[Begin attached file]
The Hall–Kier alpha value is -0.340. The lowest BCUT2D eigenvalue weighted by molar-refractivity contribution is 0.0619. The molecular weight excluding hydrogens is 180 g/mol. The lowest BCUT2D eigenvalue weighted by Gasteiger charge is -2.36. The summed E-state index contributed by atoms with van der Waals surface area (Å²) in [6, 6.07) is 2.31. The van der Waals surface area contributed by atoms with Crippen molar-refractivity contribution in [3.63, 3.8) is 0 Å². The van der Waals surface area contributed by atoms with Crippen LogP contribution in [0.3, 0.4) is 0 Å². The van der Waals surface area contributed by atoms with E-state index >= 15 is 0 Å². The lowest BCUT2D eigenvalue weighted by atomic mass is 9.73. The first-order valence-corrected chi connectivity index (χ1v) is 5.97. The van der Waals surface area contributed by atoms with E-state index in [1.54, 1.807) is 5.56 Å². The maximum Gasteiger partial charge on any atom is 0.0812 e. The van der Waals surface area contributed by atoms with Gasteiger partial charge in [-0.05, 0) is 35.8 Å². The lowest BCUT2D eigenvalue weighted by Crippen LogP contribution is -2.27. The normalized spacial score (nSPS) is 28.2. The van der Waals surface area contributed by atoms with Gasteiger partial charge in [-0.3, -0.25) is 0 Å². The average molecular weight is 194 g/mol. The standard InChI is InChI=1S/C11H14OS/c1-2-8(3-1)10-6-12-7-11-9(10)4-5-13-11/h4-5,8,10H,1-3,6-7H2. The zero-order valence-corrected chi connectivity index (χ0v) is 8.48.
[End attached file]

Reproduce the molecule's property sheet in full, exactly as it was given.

The Hall–Kier alpha value is -0.340. The lowest BCUT2D eigenvalue weighted by molar-refractivity contribution is 0.0619. The molecular weight excluding hydrogens is 180 g/mol. The lowest BCUT2D eigenvalue weighted by Gasteiger charge is -2.36. The summed E-state index contributed by atoms with van der Waals surface area (Å²) in [6, 6.07) is 2.31. The van der Waals surface area contributed by atoms with Crippen molar-refractivity contribution in [3.63, 3.8) is 0 Å². The van der Waals surface area contributed by atoms with Crippen LogP contribution in [0.3, 0.4) is 0 Å². The van der Waals surface area contributed by atoms with E-state index >= 15 is 0 Å². The lowest BCUT2D eigenvalue weighted by atomic mass is 9.73. The first-order valence-corrected chi connectivity index (χ1v) is 5.97. The van der Waals surface area contributed by atoms with E-state index in [1.54, 1.807) is 5.56 Å². The maximum Gasteiger partial charge on any atom is 0.0812 e. The van der Waals surface area contributed by atoms with Gasteiger partial charge in [-0.05, 0) is 35.8 Å². The lowest BCUT2D eigenvalue weighted by Crippen LogP contribution is -2.27. The normalized spacial score (nSPS) is 28.2. The van der Waals surface area contributed by atoms with Gasteiger partial charge in [-0.3, -0.25) is 0 Å². The average molecular weight is 194 g/mol. The standard InChI is InChI=1S/C11H14OS/c1-2-8(3-1)10-6-12-7-11-9(10)4-5-13-11/h4-5,8,10H,1-3,6-7H2. The zero-order valence-corrected chi connectivity index (χ0v) is 8.48.